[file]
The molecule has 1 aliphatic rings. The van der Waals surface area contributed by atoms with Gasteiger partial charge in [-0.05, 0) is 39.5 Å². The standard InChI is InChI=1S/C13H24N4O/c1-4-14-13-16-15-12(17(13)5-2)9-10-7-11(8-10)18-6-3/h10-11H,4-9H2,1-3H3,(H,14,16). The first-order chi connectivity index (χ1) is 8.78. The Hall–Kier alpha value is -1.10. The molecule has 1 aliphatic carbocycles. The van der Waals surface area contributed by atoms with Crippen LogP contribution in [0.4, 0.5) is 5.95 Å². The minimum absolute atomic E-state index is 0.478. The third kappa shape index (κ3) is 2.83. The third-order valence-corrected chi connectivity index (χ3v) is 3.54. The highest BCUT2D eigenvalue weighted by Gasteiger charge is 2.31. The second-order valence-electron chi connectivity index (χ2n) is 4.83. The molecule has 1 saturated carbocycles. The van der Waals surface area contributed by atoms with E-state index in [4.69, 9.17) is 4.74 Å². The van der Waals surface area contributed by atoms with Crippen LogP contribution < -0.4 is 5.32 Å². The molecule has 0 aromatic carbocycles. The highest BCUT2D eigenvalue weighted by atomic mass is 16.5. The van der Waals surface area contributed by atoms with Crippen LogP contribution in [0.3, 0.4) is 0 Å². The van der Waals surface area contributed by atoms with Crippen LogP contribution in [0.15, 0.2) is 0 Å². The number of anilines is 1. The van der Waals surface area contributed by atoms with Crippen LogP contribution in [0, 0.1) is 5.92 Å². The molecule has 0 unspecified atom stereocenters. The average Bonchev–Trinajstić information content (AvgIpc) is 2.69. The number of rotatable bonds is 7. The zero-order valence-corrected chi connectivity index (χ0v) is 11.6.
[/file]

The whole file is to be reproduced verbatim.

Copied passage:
The molecule has 1 aliphatic rings. The van der Waals surface area contributed by atoms with Gasteiger partial charge in [-0.05, 0) is 39.5 Å². The standard InChI is InChI=1S/C13H24N4O/c1-4-14-13-16-15-12(17(13)5-2)9-10-7-11(8-10)18-6-3/h10-11H,4-9H2,1-3H3,(H,14,16). The first-order chi connectivity index (χ1) is 8.78. The Hall–Kier alpha value is -1.10. The molecule has 1 aliphatic carbocycles. The van der Waals surface area contributed by atoms with Crippen LogP contribution in [0.4, 0.5) is 5.95 Å². The minimum absolute atomic E-state index is 0.478. The third kappa shape index (κ3) is 2.83. The third-order valence-corrected chi connectivity index (χ3v) is 3.54. The highest BCUT2D eigenvalue weighted by Gasteiger charge is 2.31. The second-order valence-electron chi connectivity index (χ2n) is 4.83. The molecule has 1 saturated carbocycles. The van der Waals surface area contributed by atoms with E-state index in [4.69, 9.17) is 4.74 Å². The van der Waals surface area contributed by atoms with Crippen LogP contribution < -0.4 is 5.32 Å². The molecule has 0 aromatic carbocycles. The highest BCUT2D eigenvalue weighted by atomic mass is 16.5. The van der Waals surface area contributed by atoms with Crippen LogP contribution in [0.3, 0.4) is 0 Å². The van der Waals surface area contributed by atoms with Crippen LogP contribution in [0.15, 0.2) is 0 Å². The number of anilines is 1. The van der Waals surface area contributed by atoms with Crippen LogP contribution in [0, 0.1) is 5.92 Å². The molecule has 0 unspecified atom stereocenters. The average Bonchev–Trinajstić information content (AvgIpc) is 2.69. The number of rotatable bonds is 7. The zero-order valence-corrected chi connectivity index (χ0v) is 11.6.